Gateway drugs. At the mention of them, people think of marijuana. And lovers of the drug will defend that it is not. That it doesn't lead to anything else. That they can stop any time. But do they ever? How many people actually stop. I know people from all walks of life and wealth that partake in the "non-addicting" drug.
I'm not here to judge anyone and I'm not advocating the use of it or any drug. Or for that matter, "not" using.
A topic on my mind lately from interacting with my father each day, is how many pills he takes. I know it's not a lot in comparison to other people. Even my own mother took many more medications than Dad will ever take. I used to watch the people line up at the pharmacy to "get their fix" or monthly rations of doctor prescribed drugs. Anyone who's spent time at any hospital or senior living facility will attest to the amount of medication being filtered through the aging intestines that fill those places. Yet, ask any younger person and they will say things like, "I'd rather die than take all those medications every day".
Time always seems to change our minds though. As a chiropractor, my father believes in natural healing. He doesn't believe in maintenance medications. In his mind, all ailments can either be cured or will eventually kill you. My mother fought the doctor's recommendation of using insulin to control her diabetes as long as she could. She believed she could keep it under control using diet and exercise. Only problem was, she loved her ice cream and never in her life did exercise for the sake of exercising.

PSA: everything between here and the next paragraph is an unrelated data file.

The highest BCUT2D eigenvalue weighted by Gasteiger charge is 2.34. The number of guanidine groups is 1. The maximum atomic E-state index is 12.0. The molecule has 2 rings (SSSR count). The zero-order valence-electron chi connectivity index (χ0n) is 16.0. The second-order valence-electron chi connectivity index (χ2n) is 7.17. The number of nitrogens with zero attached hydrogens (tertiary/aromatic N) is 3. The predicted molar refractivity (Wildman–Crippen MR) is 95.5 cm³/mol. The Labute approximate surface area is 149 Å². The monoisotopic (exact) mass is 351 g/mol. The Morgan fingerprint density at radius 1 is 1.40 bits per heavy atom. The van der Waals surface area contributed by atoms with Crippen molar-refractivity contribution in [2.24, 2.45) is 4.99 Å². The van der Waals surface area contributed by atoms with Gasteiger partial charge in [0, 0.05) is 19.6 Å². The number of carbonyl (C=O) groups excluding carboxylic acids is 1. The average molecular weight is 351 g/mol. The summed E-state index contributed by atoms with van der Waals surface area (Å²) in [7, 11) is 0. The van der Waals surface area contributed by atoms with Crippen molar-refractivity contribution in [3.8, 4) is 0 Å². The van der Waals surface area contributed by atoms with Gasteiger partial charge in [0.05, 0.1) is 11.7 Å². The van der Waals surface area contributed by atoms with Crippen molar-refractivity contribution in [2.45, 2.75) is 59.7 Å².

Back to my father. He had avoided even visiting a medical doctor most his life. He referred to them as quacks that only wanted the kick-backs from the pharmaceutical companies. You see, as a child, his parents had him immunized against things like polio and other diseases of the 1920's. He had a severe reaction at the site of the shot and was close to losing his arm all together. An experimental procedure for transplanting and grafting bone tissue from his leg to his arm managed to save him from the inevitable amputation that was pending. The surgery worked, but he never liked medical doctors again. He also insisted that no child of his would get immunized and go through the things he did as a small child. When his sister's husband introduced him to the fairly new idea of chiropractic medicine, he was intrigued.
My mother was raised in a house filled with Native American remedies and also was very interested in this more natural way of healing.
When my mother eventually needed more care than we could give her, we moved them into assisted living. The veterans administration offers monetary assistance for these types of places but require a doctor's evaluation of both the veteran and spouse. It was at that evaluation that we found that Dad had three leaky heart valves and was in just as much duress as Mom. He wanted to be able to take care of her, so he agreed to taking "vitamins" to help him deal with his heart condition. He's come to the realization that half of the things he takes are in fact medications. Parkinson's and Alzheimer's have contributed to even more medication. And he's grown accustom even to having help around the house to take care of him.
All this led me to wonder. I wondered when it turns from "I'll take a Tylenol for my headache" to daily maintenance medications. I'm starting to think the real "gateway drug" is aspirin. Then they scare us into "Take this every day....... OR DIE!" Next thing you know, we've got a cocktail like nothing we ever enjoyed as a young adult. A cocktail of medication. A cocktail of drugs.